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n-3 fatty acids do not prevent cardiovascular events in high-risk patients

Clinical Question:
Does supplementation with n-3 fatty acids prevent cardiovascular events in high-risk patients?

Bottom Line:
There is no evidence that n-3 fatty acids prevent cardiovascular events or death in older adults who have cardiovascular disease (or who are at risk for it but have not had a myocardial infarction). (LOE = 1b)

Reference:
The Risk and Prevention Study Collaborative Group, Roncaglioni MC, Tombesi M, et al. N-3 fatty acids in patients with multiple cardiovascular risk factors. N Engl J Med 2013;368(19):1800-1808.  [PMID:23656645]

Study Design:
Randomized controlled trial (double-blinded)

Funding:
Industry + govt

Allocation:
Concealed

Setting:
Outpatient (any)

Synopsis:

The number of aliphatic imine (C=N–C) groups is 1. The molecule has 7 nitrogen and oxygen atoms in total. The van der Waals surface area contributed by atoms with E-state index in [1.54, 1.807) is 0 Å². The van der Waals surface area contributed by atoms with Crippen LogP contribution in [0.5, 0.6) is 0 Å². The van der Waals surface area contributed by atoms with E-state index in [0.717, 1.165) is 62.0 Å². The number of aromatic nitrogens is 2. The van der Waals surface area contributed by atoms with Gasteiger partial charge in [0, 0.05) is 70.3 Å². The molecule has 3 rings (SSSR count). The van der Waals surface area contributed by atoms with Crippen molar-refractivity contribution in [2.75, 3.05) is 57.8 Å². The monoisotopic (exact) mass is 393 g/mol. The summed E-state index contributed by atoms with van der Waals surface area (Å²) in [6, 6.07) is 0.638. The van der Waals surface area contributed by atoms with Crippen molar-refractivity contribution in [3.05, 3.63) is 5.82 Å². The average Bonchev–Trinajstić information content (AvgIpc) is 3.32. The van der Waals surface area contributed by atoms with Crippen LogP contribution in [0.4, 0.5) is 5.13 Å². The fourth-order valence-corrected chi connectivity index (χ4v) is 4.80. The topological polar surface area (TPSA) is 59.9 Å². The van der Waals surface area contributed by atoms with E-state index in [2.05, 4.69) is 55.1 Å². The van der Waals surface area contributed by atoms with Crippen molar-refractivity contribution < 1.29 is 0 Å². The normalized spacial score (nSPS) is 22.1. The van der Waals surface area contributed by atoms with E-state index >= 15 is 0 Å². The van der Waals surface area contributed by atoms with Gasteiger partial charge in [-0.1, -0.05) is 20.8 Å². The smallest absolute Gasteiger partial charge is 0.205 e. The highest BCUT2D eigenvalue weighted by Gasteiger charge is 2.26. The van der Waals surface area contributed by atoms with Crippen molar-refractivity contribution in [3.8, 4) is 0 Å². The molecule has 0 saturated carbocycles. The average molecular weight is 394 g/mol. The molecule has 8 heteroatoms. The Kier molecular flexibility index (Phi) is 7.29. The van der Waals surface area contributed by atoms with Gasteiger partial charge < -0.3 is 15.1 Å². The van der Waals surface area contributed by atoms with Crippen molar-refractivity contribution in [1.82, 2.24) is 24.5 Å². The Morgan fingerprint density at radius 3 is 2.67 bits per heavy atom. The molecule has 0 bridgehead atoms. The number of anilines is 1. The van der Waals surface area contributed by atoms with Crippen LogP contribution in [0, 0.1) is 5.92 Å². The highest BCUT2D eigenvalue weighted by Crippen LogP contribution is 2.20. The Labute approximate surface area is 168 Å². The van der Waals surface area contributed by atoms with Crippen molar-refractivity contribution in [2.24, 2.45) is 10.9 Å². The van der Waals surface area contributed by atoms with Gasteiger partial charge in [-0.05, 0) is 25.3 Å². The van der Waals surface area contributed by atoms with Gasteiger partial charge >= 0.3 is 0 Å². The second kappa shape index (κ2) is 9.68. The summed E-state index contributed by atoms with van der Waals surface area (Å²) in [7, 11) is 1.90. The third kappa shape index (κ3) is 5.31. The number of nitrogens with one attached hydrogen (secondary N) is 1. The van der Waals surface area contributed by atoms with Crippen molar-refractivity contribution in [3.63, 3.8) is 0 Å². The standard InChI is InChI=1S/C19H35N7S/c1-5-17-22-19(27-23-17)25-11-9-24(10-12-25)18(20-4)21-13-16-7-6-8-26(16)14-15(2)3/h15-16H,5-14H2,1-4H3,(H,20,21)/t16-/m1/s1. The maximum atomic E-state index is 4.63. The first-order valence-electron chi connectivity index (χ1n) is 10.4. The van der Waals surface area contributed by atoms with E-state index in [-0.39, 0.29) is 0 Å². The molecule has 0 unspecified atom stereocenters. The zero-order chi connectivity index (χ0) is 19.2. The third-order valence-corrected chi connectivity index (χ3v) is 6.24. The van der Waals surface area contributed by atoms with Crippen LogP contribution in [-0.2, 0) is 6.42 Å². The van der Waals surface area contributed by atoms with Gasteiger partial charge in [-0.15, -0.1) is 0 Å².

Despite great enthusiasm and a wealth of disease-oriented evidence, the patient-oriented evidence to support n-3 fatty acids in cardiovascular prevention is sparse at best. In this study, 12,505 patients with known cardiovascular disease or at least 4 of the following risk factors were recruited: age at least 65 years, male, hypertension, hyperlipidemia, tobacco use, obesity, and a family history of premature cardiovascular disease. Patients with diabetes mellitus and at least one other risk factor were also included. Patients with a previous myocardial infarction, pregnant women, and those with a short expected lifespan were excluded. The study patients were randomly assigned, with concealed allocation, to receive a capsule containing 1g n-3 fatty acids or a placebo capsule of olive oil. The mean age of participants was 64 years, 62% were male, and only one third ate fish 2 or more times per week. Groups were balanced at the start of the study and analysis was by intention to treat. After a median of 5 years of follow-up, the primary combined outcome of death, nonfatal myocardial infarction, or nonfatal stroke occurred in 11.7% of patients who received n-3 fatty acids and 11.9% of those who received the placebo (P = .58). This was also true when a per-protocol analysis was used, and was true for individual outcomes including sudden cardiac death, cardiovascular death, hospitalization, myocardial infarction, and stroke. The only differences seen were a reduction in hospitalizations for heart failure (1.5% vs 2.3%; P = .002; number needed to treat = 125 for 5 years) and a borderline reduction in the likelihood of death or first hospitalization for cardiovascular causes in women but not men. Given the large number of comparisons, these findings could easily have occurred by chance alone.

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